“The Falcon and the Winter Soldier” flys off the screen

Luke Krchak ’21 explains why “Falcon and Winter Soldier” is a better Marvel series than “Wandavision.”


Marvel Studios

“The Falcon and The Winter Soldier” is available to watch on Disney +.

Note: The second half of the article, the episode breakdown,  contains spoilers.

Non-spoiler review:

On March 19th Disney released the first episode of “The Falcon and The Winter Soldier” streaming on Disney+. As a marvel fan, I was excited for the weekly release of “The Falcon and The Winter Solider,” although they could have added more episodes to keep the action going. It was a pleasant surprise for Disney and Marvel to return to their more action packed story telling, especially after the “Wandavision”  series.

The plot picks up after the end of “Avengers: Endgame,” in a world picking up the pieces from Thanos’ snap. Other than the Captain America movies, you do not need to have seen a lot of Marvel stories to fully enjoy the series. Since Falcon and Winter soldier never really got their point of view fleshed out in the movies, it felt good to see their stories played out.

In this series they kept the same edge-of-your-seat, battle-heavy action that keeps you wanting to see the next episode, which is what I like about Marvel. What I also like about the series is that it builds on a story of redeemable people, and makes you believe that everyone can change.

“The Falcon and The Winter Solider” came at the perfect time as it parallels many of the same problems we are currently facing. From its action to its storytelling, this is the series to watch as the school year is coming to a close, and that is why I give it a 9/10.

Episode Breakdown:

Episode 1 – New World Order:

As the first episode in the series it starts off slow to bring the audience up to speed on what the world is like after everyone comes back. This is also after Captain America, Steve Rogers, is gone, the Falcon has his shield, and the Winter Solider is left without his best/only friend. The falcon believes that it is best to give up the shield, which is a total mistake, because Captain America wanted him to have it and take his place. The Winter Soldier is in government-required therapy after the “Captain America: Civil War.”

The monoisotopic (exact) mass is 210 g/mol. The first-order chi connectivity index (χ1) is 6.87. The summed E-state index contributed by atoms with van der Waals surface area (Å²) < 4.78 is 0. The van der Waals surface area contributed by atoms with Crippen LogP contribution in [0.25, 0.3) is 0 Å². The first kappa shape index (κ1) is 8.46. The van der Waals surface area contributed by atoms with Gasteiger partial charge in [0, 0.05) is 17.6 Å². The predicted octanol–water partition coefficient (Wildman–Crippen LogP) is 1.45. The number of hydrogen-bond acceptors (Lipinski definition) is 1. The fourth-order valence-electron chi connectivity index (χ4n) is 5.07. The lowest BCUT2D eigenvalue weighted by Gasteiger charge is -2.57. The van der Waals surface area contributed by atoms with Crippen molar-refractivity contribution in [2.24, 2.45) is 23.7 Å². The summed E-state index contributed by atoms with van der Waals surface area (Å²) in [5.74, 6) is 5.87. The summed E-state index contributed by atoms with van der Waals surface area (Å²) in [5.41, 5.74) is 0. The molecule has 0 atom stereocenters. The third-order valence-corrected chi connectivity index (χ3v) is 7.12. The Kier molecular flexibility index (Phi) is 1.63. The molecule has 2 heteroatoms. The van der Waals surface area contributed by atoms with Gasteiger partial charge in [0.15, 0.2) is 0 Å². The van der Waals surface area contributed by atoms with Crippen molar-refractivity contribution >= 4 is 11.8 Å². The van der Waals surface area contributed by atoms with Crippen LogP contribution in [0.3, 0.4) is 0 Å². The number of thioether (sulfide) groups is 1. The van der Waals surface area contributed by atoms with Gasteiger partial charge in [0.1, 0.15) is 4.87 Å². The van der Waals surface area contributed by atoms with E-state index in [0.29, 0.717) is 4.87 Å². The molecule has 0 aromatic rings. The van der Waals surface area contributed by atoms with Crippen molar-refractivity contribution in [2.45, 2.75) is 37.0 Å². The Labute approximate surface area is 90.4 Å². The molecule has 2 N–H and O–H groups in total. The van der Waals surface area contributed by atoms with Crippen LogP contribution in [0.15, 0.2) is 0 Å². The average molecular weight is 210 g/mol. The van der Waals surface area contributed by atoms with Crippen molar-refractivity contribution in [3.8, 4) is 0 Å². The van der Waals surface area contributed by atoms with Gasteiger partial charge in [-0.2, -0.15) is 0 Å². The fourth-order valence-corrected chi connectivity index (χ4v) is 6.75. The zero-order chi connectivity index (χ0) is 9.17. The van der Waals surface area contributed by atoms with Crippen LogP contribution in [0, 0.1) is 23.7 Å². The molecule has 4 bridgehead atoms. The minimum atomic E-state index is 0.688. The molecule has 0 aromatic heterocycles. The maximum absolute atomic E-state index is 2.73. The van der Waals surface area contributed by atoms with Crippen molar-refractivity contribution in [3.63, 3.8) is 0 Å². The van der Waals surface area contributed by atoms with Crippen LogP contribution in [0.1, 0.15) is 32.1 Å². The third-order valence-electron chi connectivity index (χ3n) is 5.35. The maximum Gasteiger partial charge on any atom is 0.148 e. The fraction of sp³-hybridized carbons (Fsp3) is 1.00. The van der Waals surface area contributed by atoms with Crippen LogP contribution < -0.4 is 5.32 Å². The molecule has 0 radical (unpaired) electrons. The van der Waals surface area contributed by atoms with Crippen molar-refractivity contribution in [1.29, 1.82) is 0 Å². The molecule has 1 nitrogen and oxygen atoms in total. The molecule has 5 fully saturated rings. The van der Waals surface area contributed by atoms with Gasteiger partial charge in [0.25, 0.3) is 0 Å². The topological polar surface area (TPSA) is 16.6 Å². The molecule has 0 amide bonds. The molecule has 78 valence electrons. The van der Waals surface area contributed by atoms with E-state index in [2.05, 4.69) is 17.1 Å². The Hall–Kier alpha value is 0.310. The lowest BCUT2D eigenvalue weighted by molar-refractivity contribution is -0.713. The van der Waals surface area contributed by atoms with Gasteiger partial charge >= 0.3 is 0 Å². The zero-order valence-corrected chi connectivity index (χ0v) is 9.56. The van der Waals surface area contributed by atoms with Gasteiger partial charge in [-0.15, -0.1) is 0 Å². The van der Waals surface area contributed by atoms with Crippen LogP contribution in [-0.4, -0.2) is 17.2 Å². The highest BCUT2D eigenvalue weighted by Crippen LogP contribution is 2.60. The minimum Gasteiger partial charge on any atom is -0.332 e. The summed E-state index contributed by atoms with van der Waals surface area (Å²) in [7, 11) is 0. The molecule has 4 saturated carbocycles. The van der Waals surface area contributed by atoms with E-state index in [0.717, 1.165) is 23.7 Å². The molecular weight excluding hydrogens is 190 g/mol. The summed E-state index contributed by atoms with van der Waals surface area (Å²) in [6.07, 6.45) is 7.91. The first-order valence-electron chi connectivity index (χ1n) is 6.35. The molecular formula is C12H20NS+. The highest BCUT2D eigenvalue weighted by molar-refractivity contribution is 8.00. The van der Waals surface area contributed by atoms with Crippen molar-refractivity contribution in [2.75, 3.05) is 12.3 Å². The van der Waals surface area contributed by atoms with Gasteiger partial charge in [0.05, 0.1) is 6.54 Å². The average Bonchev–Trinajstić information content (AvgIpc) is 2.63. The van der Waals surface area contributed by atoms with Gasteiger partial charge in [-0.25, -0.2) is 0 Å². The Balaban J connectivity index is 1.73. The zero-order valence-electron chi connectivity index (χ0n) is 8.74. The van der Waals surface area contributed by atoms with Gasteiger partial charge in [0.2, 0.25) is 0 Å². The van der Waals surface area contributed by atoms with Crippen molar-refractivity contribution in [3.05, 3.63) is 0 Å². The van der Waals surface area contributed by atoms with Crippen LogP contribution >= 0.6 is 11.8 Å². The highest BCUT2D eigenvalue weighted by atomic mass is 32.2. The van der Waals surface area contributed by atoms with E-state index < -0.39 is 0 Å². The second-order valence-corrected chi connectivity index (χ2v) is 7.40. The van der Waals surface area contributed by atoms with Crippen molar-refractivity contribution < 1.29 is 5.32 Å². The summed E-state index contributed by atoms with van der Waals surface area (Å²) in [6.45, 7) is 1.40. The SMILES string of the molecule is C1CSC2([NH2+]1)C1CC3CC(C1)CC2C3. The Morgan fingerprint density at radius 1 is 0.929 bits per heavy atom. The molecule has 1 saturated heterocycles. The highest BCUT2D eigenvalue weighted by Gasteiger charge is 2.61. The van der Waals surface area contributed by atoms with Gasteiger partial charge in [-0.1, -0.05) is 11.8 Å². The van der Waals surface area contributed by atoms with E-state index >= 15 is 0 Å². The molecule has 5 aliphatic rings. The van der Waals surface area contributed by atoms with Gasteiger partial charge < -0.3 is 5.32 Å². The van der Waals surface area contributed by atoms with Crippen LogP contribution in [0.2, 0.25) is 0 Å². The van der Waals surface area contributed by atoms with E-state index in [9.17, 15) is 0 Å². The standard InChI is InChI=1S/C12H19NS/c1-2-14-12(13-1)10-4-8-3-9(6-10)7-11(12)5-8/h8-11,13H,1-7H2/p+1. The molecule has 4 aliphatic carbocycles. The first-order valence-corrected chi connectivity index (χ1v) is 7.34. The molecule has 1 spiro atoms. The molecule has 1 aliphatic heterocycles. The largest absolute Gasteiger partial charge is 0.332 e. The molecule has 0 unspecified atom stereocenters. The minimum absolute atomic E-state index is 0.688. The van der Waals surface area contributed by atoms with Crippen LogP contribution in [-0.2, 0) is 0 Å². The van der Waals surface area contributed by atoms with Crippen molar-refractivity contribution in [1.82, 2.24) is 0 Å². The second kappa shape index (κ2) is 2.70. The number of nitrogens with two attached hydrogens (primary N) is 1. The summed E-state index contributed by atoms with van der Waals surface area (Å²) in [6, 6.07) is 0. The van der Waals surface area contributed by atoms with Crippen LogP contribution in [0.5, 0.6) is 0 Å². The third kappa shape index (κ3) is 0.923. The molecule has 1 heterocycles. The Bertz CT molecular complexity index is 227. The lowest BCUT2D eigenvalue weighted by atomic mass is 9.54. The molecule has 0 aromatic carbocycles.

Episode 2 – The Star-Spangled Man:

In this episode we get to see the replacement for Steve Rogers as Captain America, John Walker. John Walker (Wyatt Russel) is perfect as the government-issued replacement. This is also foreshadowing of the future as he is the Captain America they wanted, but not the one they needed. This episode was also the first sight of the new rebellion, the flag smashers. They did a good job at closing actors who looked like they were older teens and twenty-somethings, young and lost people trying to fight for what they need in the new world.

Episode 3 – Power Broker:

Madripoor is this dynamic megacity that is a safe haven for the flag smashers and the displaced people. It is nice to see the many levels of the crime filled city, like the high society owning the original paintings, and the common folks trading weapons. We have a return of Sharon Carter from “Captain America: The Winter Solider” movie, who moved to Madripoor after the socovia accords.

Episode 4 – The Whole World Is Watching:

The ending of this episode is what makes the series worth watching. It was something realistic to who John Walker was and who he became. I felt as if a modern day solider became Captain America he would have been stuck in a similar situation. Although it was surprising to see the new Captain America brutally kill someone, it really fits John Walker’s character.

Episode 5 – Truth:

After the surprise ending of the last episode, we see John Walker flee from the scene. With the whole world watching a mistake like that, especially after seeing your soldier in arms die, the new Captain America feels like an outcast in society. John Walker is not charged for brutal murder outside of U.S. soil, and was stripped of his duties as Captain America.

Episode 6 – One World, One People:

In this final episode we get the battle that completes this series. All of the major characters get their spotlight either in the fight or carrying out their own plans. To cap it off, no pun intended, we see the Falcon become Captain America. As Captain America he gives a big speech to the GRC/UN, with major ties to the problems we are facing in the real world, like why the flag smashers existed, and how they were not the true villains of the series. It also left it open ended, with the audience learning that Sharon Carter is the power broker.